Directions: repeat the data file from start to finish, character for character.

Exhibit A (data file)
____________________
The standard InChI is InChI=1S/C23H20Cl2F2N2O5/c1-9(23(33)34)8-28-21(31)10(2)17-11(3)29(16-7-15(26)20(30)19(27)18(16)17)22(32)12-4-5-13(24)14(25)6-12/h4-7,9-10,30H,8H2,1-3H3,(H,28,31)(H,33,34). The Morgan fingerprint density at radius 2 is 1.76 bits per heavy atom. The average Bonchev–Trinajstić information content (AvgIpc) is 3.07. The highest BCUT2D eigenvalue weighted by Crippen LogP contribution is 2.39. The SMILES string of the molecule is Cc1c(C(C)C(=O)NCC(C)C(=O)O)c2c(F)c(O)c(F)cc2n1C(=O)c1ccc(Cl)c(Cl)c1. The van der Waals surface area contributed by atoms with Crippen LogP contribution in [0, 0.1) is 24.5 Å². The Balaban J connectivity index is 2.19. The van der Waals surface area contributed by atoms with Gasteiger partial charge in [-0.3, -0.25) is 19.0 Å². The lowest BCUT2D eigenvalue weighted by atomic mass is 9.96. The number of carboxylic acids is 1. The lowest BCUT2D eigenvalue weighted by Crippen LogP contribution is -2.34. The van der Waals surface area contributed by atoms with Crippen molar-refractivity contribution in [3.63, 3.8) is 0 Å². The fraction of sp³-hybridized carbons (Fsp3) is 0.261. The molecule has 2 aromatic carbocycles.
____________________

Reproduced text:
The standard InChI is InChI=1S/C23H20Cl2F2N2O5/c1-9(23(33)34)8-28-21(31)10(2)17-11(3)29(16-7-15(26)20(30)19(27)18(16)17)22(32)12-4-5-13(24)14(25)6-12/h4-7,9-10,30H,8H2,1-3H3,(H,28,31)(H,33,34). The Morgan fingerprint density at radius 2 is 1.76 bits per heavy atom. The average Bonchev–Trinajstić information content (AvgIpc) is 3.07. The highest BCUT2D eigenvalue weighted by Crippen LogP contribution is 2.39. The SMILES string of the molecule is Cc1c(C(C)C(=O)NCC(C)C(=O)O)c2c(F)c(O)c(F)cc2n1C(=O)c1ccc(Cl)c(Cl)c1. The van der Waals surface area contributed by atoms with Crippen LogP contribution in [0, 0.1) is 24.5 Å². The Balaban J connectivity index is 2.19. The van der Waals surface area contributed by atoms with Gasteiger partial charge in [-0.3, -0.25) is 19.0 Å². The lowest BCUT2D eigenvalue weighted by atomic mass is 9.96. The number of carboxylic acids is 1. The lowest BCUT2D eigenvalue weighted by Crippen LogP contribution is -2.34. The van der Waals surface area contributed by atoms with Crippen molar-refractivity contribution in [3.63, 3.8) is 0 Å². The fraction of sp³-hybridized carbons (Fsp3) is 0.261. The molecule has 2 aromatic carbocycles.